Mr Patten is expected to move quickly to introduce his main reform package, which is bitterly opposed by China. Hong Kong sources said they expected him to announce today that he will publish his second bill tomorrow, for debate starting on 9 March.
That is likely to mean the final breakdown of attempts to reach a compromise with Peking on Hong Kong's future. China has already said it will reverse the Governor's reforms and hold fresh elections when it takes over control in 1997.
Defeat in the legislature for the first, less controversial part of Mr Patten's proposals would have meant humiliation for him, and, almost certainly, the end of any attempt to change the way the colony is run before the handover to China. The council's members said before last night's session that they expected the measures to pass, however.
Attempts by conservatives and pro-Chinese members of Legco to postpone the debate, which would have had the effect of killing the reforms, or to water down the provisions, were all defeated.
Despite opposition from China, which resists any decision-making powers for Legco, the proposals being voted on last night did not require any great show of boldness. Most of the changes were to the composition of Hong Kong's district boards and local councils, whose powers are extremely limited. The main provision was to lower the colony's voting age from 21 to 18, which is already the situation in both China and Britain.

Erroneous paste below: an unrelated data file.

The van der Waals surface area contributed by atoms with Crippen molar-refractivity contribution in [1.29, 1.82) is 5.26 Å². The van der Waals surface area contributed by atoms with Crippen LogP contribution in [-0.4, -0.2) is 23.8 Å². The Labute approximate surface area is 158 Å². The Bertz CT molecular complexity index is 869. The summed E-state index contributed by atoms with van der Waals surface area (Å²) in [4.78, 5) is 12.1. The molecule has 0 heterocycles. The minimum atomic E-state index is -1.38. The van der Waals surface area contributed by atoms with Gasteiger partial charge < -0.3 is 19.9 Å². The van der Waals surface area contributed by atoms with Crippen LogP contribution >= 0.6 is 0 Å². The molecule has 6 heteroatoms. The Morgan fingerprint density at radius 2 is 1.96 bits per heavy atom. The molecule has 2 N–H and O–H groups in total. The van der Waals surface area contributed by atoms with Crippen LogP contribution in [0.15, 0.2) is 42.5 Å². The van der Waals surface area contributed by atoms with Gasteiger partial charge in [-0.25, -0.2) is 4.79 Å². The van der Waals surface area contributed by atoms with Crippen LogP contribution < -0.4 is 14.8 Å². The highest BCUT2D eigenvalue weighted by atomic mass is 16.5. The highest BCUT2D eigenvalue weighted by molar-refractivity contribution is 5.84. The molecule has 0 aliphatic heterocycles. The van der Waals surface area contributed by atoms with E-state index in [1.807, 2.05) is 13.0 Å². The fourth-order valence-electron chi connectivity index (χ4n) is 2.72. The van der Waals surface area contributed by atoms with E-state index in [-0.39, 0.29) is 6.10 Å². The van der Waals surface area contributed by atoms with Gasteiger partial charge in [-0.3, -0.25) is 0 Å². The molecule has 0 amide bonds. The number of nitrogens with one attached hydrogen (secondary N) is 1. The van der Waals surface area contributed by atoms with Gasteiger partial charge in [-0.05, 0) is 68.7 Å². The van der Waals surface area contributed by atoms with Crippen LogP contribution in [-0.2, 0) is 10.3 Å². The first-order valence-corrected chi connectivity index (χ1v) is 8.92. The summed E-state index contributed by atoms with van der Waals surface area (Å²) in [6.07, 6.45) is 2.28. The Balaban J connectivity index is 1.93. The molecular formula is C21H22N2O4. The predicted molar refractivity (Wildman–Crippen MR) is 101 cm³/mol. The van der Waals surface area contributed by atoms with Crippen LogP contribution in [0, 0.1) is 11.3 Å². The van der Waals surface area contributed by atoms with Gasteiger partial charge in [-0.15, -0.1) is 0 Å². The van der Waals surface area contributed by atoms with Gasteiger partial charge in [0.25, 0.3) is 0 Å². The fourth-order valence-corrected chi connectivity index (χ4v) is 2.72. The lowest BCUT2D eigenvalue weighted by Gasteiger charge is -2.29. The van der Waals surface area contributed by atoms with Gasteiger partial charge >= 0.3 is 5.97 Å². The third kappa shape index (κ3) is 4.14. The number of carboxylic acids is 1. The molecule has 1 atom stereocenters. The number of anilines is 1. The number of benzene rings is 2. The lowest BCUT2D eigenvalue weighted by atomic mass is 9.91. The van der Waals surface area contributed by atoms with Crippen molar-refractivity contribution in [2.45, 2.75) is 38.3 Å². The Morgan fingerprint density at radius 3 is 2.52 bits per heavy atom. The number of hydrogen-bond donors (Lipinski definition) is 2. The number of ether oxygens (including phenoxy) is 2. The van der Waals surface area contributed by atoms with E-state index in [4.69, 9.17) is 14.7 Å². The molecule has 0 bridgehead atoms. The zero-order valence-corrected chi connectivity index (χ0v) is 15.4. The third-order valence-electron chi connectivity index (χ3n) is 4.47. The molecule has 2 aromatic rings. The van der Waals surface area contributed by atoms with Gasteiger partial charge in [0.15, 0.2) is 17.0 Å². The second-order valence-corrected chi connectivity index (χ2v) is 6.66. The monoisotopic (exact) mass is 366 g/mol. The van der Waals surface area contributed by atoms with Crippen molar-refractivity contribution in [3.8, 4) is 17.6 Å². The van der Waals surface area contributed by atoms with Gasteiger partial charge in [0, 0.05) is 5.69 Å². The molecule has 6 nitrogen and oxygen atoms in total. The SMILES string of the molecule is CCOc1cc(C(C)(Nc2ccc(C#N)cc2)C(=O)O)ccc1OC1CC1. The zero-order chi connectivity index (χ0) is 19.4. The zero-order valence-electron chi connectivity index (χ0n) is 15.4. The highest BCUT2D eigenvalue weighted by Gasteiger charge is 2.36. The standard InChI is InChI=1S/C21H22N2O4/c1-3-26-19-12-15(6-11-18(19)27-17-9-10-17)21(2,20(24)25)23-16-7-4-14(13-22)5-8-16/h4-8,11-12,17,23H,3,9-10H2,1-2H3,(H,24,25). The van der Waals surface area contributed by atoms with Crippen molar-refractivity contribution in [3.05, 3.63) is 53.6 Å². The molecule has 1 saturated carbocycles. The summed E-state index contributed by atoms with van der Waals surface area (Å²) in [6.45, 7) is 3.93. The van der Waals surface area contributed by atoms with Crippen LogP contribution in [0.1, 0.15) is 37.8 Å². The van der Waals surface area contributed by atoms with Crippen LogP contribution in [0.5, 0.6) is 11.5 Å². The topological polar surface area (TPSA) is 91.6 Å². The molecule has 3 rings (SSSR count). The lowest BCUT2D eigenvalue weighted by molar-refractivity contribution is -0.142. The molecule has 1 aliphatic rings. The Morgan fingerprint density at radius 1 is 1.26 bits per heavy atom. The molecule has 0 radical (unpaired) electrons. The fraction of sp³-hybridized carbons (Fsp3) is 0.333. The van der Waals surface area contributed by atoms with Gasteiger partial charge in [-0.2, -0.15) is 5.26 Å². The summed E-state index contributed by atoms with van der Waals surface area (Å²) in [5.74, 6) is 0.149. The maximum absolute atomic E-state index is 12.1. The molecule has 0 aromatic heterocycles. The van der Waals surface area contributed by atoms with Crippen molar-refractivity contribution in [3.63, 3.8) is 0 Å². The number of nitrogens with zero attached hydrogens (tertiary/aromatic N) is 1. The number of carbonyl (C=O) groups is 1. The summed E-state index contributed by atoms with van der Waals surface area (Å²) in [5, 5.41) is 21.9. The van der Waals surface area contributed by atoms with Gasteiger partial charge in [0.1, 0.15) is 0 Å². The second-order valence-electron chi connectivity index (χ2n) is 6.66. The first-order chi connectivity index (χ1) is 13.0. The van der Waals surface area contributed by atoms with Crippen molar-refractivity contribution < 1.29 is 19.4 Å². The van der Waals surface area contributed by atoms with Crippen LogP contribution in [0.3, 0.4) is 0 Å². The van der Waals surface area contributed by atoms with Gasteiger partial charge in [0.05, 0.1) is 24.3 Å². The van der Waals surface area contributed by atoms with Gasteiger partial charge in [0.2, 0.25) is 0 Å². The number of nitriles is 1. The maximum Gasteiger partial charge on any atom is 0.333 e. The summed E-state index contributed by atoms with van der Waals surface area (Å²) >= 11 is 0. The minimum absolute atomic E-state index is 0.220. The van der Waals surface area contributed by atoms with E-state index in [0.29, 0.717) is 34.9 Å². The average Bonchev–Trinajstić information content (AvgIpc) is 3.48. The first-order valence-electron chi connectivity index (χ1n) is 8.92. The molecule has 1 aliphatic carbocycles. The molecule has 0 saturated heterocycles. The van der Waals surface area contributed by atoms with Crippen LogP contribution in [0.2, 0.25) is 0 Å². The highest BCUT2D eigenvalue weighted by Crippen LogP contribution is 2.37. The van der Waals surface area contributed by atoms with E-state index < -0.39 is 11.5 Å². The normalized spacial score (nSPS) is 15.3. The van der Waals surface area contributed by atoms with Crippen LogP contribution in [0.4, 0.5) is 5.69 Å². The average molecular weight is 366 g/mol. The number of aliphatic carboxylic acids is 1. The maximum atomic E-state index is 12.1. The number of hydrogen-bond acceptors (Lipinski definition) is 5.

Legislators will face much tougher choices next time, however. Mr Patten is expected to put the proposals as he outlined them in October 1992, dropping the concessions offered during 17 fruitless rounds of talks with the Chinese last year.
The most controversial element of the 1992 package was the proposal to create nine new legislative seats to represent the main commercial and industrial sectors, in which almost all of Hong Kong's 2.7 million workers would have a vote. China regards this as an attempt to expand the number of popularly elected seats, in breach of previous undertakings by Britain.
Mr Patten's critics claim that enacting his plans will lead to a late flowering of democracy in Hong Kong, only for China to stamp it out when it takes control in just over 40 months' time. One legislator, Chim Pui-chung, told his colleagues last night that 'being a lap-dog for China . . . is better than being a running dog for the British' - but they heeded calls by liberals to resist Peking's pressure. A pro-democracy legislator, Cheung Man-kwong, said: 'Being a lonely fighter is bound to be painful, but the fruits to be enjoyed by Hong Kong people will be sweet.'